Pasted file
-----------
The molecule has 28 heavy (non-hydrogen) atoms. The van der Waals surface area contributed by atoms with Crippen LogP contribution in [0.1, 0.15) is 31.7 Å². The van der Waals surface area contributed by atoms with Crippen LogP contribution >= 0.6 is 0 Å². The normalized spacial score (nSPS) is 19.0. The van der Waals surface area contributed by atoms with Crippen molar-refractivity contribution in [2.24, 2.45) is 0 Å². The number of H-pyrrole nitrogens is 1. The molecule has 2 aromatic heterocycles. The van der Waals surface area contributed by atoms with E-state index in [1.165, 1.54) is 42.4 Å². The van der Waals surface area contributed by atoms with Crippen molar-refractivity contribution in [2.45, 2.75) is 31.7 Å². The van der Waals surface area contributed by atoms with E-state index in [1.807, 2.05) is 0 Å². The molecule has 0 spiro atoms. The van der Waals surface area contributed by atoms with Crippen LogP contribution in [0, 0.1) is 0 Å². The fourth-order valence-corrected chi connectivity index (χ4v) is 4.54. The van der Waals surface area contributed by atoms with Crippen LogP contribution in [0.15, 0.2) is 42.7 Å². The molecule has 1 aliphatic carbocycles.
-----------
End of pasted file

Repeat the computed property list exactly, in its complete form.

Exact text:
The molecule has 28 heavy (non-hydrogen) atoms. The van der Waals surface area contributed by atoms with Crippen LogP contribution in [0.1, 0.15) is 31.7 Å². The van der Waals surface area contributed by atoms with Crippen LogP contribution >= 0.6 is 0 Å². The normalized spacial score (nSPS) is 19.0. The van der Waals surface area contributed by atoms with Crippen molar-refractivity contribution in [2.24, 2.45) is 0 Å². The number of H-pyrrole nitrogens is 1. The molecule has 2 aromatic heterocycles. The van der Waals surface area contributed by atoms with E-state index in [1.165, 1.54) is 42.4 Å². The van der Waals surface area contributed by atoms with Crippen molar-refractivity contribution in [2.45, 2.75) is 31.7 Å². The van der Waals surface area contributed by atoms with E-state index in [1.807, 2.05) is 0 Å². The molecule has 0 spiro atoms. The van der Waals surface area contributed by atoms with Crippen LogP contribution in [0, 0.1) is 0 Å². The fourth-order valence-corrected chi connectivity index (χ4v) is 4.54. The van der Waals surface area contributed by atoms with Crippen LogP contribution in [0.15, 0.2) is 42.7 Å². The molecule has 1 aliphatic carbocycles.